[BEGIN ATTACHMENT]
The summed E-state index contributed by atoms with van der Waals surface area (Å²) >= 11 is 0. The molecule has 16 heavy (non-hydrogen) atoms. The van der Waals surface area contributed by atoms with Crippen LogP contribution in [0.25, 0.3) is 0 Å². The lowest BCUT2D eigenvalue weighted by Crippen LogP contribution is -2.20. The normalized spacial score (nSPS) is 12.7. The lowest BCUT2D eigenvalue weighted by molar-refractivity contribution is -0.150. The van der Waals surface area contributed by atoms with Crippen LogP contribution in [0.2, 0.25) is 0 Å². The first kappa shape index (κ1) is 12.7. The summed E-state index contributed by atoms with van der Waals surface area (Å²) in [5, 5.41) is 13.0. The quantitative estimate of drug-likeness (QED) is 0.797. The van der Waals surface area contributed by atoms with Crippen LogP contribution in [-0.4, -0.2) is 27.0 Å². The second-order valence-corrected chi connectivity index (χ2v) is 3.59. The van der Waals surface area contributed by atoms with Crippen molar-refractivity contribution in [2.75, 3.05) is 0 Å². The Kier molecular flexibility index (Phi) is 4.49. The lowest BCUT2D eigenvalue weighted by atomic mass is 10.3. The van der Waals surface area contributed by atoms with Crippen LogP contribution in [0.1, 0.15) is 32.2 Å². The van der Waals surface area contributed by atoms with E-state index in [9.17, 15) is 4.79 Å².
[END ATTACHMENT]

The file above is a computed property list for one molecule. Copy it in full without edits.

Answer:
The summed E-state index contributed by atoms with van der Waals surface area (Å²) >= 11 is 0. The molecule has 16 heavy (non-hydrogen) atoms. The van der Waals surface area contributed by atoms with Crippen LogP contribution in [0.25, 0.3) is 0 Å². The lowest BCUT2D eigenvalue weighted by Crippen LogP contribution is -2.20. The normalized spacial score (nSPS) is 12.7. The lowest BCUT2D eigenvalue weighted by molar-refractivity contribution is -0.150. The van der Waals surface area contributed by atoms with Crippen LogP contribution in [0.2, 0.25) is 0 Å². The first kappa shape index (κ1) is 12.7. The summed E-state index contributed by atoms with van der Waals surface area (Å²) in [5, 5.41) is 13.0. The quantitative estimate of drug-likeness (QED) is 0.797. The van der Waals surface area contributed by atoms with Crippen LogP contribution in [-0.4, -0.2) is 27.0 Å². The second-order valence-corrected chi connectivity index (χ2v) is 3.59. The van der Waals surface area contributed by atoms with Crippen molar-refractivity contribution in [2.75, 3.05) is 0 Å². The Kier molecular flexibility index (Phi) is 4.49. The lowest BCUT2D eigenvalue weighted by atomic mass is 10.3. The van der Waals surface area contributed by atoms with Crippen LogP contribution in [0.1, 0.15) is 32.2 Å². The van der Waals surface area contributed by atoms with E-state index in [9.17, 15) is 4.79 Å².